Buyer beware  explained

Buyer beware explained

 

By Joanna Connolly, head of consumer credit at MSB Solicitors LLP.

 
The Latin for ‘buyer beware’ is 'caveat emptor’. This is a maxim (principle) which means that the purchaser of goods must take care to ensure that they are free from defects of quality, fitness, or title. In other words, all the risk is borne by the purchaser and not by the seller. If the goods turn out to be defective, the purchaser has no remedy against the seller.

 

It is particularly relevant in property transactions, where the seller is legally obliged not to mislead the buyer, but other than that the onus is on the buyer to satisfy himself that the property is in the condition he wants.

 

The rule does not apply if the purchaser is unable to examine the goods, for instance if the defects are not evident from a reasonable examination, or if the seller has behaved fraudulently.

 

Legislation in the UK does afford some degree of protection to the purchaser in certain cases. Consumer law has moved away from the ‘caveat emptor’ approach with laws passed such as the Sale of Goods Act 1979, the Sale and Supply of Goods Act 1994, and the Unfair Contract Terms Act 1977, which have enhanced consumer rights and allow greater leeway for consumers to return goods that do not meet legal standards of acceptance.


 
Many companies which operate in the UK, as well as most consumer based economies, will allow customers to return goods within a specified period for a full refund, even if there is no problem with the product.

 

Up until recently it was thought that ‘caveat emptor’ still applied to goods purchased from auction houses. However, there has been a recent case in Dorset County Court in which District Judge J. Freeman ruled against the legal convention of caveat emptor when a “material misdescription” in cataloguing and, more importantly, the presentation of the lot in an image supplied with the auctioneers description, had led to a purchase.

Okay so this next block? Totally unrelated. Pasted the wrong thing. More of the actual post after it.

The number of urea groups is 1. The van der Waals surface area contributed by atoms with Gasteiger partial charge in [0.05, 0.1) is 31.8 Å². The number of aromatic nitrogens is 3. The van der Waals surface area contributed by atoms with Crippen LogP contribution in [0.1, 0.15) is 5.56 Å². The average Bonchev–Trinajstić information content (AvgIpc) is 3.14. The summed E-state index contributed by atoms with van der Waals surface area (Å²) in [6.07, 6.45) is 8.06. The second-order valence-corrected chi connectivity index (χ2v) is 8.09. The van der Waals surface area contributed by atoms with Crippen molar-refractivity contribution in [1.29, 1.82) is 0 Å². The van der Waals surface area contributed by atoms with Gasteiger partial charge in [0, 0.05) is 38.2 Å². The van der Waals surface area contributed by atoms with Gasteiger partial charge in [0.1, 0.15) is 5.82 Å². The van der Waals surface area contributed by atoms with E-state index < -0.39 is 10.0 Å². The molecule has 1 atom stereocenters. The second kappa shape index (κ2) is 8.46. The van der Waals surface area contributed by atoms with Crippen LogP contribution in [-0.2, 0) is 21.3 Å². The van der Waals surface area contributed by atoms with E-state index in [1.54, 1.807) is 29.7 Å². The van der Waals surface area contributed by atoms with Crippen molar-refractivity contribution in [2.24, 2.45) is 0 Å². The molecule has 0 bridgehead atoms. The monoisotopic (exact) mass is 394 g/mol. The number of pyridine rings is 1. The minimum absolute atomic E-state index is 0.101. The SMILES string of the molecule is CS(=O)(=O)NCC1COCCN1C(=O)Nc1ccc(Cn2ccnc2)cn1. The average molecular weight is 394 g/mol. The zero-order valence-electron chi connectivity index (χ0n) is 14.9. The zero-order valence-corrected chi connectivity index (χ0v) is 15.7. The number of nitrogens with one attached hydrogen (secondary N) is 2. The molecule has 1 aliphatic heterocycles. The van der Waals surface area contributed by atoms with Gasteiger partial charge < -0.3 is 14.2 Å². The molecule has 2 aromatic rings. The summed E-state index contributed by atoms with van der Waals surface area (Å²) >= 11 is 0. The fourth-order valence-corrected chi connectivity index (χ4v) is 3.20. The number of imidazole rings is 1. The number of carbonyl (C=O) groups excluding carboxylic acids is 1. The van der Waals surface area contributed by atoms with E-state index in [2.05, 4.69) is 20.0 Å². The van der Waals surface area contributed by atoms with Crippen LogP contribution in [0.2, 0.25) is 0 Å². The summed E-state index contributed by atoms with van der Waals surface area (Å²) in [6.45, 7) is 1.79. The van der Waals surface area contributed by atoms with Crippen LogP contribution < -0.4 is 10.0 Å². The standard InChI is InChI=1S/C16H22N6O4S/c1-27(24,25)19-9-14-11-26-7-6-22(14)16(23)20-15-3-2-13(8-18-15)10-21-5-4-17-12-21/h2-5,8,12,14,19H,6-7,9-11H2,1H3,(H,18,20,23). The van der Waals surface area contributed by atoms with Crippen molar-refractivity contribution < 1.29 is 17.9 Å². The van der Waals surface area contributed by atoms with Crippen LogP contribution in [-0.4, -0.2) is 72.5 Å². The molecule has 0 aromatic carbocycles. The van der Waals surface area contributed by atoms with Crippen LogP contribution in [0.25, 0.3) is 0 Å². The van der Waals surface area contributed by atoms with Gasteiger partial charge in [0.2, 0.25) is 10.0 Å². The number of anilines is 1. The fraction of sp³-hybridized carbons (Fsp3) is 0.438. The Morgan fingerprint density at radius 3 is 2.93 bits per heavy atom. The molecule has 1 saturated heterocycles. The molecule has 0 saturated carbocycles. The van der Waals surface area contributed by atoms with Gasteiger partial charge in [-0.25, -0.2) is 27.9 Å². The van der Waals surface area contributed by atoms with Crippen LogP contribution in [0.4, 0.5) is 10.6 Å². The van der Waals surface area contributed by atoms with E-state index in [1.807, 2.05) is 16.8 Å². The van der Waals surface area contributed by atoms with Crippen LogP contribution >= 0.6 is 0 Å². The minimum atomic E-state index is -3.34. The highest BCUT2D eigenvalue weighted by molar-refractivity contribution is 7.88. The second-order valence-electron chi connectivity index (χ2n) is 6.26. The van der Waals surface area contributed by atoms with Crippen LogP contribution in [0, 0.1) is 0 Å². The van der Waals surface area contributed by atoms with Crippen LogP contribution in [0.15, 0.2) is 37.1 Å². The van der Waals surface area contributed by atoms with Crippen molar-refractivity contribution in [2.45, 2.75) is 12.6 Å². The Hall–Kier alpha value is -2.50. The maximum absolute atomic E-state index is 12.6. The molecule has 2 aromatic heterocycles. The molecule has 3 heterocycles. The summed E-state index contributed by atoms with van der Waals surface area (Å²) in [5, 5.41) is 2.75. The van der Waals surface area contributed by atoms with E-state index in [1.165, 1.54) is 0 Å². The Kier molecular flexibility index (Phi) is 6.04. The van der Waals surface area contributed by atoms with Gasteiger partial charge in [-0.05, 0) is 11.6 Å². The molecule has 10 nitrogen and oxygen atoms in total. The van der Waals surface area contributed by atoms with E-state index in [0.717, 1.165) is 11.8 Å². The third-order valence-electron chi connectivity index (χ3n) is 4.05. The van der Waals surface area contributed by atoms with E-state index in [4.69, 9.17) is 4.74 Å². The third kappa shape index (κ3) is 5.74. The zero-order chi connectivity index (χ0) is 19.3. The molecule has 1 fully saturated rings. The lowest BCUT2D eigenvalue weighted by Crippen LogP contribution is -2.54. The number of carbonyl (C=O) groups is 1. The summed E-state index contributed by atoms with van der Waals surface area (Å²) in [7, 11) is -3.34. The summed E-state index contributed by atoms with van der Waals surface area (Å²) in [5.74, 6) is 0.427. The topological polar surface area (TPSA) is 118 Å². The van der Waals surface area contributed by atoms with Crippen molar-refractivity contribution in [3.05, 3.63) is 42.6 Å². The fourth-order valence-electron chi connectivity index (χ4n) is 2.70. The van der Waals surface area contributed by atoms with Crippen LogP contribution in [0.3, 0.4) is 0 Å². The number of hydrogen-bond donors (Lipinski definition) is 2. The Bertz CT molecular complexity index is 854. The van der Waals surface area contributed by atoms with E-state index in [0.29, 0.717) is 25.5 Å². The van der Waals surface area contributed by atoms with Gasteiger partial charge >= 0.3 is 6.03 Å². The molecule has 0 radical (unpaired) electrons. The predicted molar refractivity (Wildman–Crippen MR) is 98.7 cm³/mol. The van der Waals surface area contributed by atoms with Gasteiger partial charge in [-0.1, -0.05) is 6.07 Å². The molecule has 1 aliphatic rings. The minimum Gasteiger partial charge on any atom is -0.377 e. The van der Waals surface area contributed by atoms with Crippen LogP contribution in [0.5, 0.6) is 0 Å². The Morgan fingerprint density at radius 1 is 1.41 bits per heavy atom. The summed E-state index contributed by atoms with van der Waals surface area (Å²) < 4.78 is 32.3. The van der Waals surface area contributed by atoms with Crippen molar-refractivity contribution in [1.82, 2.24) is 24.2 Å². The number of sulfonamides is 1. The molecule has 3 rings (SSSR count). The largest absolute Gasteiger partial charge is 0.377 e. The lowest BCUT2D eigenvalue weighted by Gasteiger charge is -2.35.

The ruling could now set a precedent for similar cases which come up in local courts. It means that the traditional defence of ‘caveat emptor’ may not offer such a legal absolution for auctioneers in the future, and it also means that auctioneers will have to be more careful about how they present lots in images promoting sales. 

 

This is an example of how UK law is evolving, giving the consumer greater protection and moving away from the maxim of ‘caveat emptor’.

 

Disclaimer: The views expressed in these articles are the views of the author only. No liability attaches to you for any advice given in the absence of a written retainer. If any issues affect you, you must instruct a solicitor and take appropriate legal advice.

 

Notes
Joanna Connolly is head of consumer credit at well-established Liverpool law firm MSB Solicitors LLP.
She has a particular interest in consumer credit and the enforceability of consumer credit agreements.
In addition to debt and insolvency expertise, MSB represents clients across Britain and internationally.

 

To contact Joanna Connolly directly e-mail joannaconnolly@msbsolicitors.co.uk or call MSB Solicitors on 0151 254 2200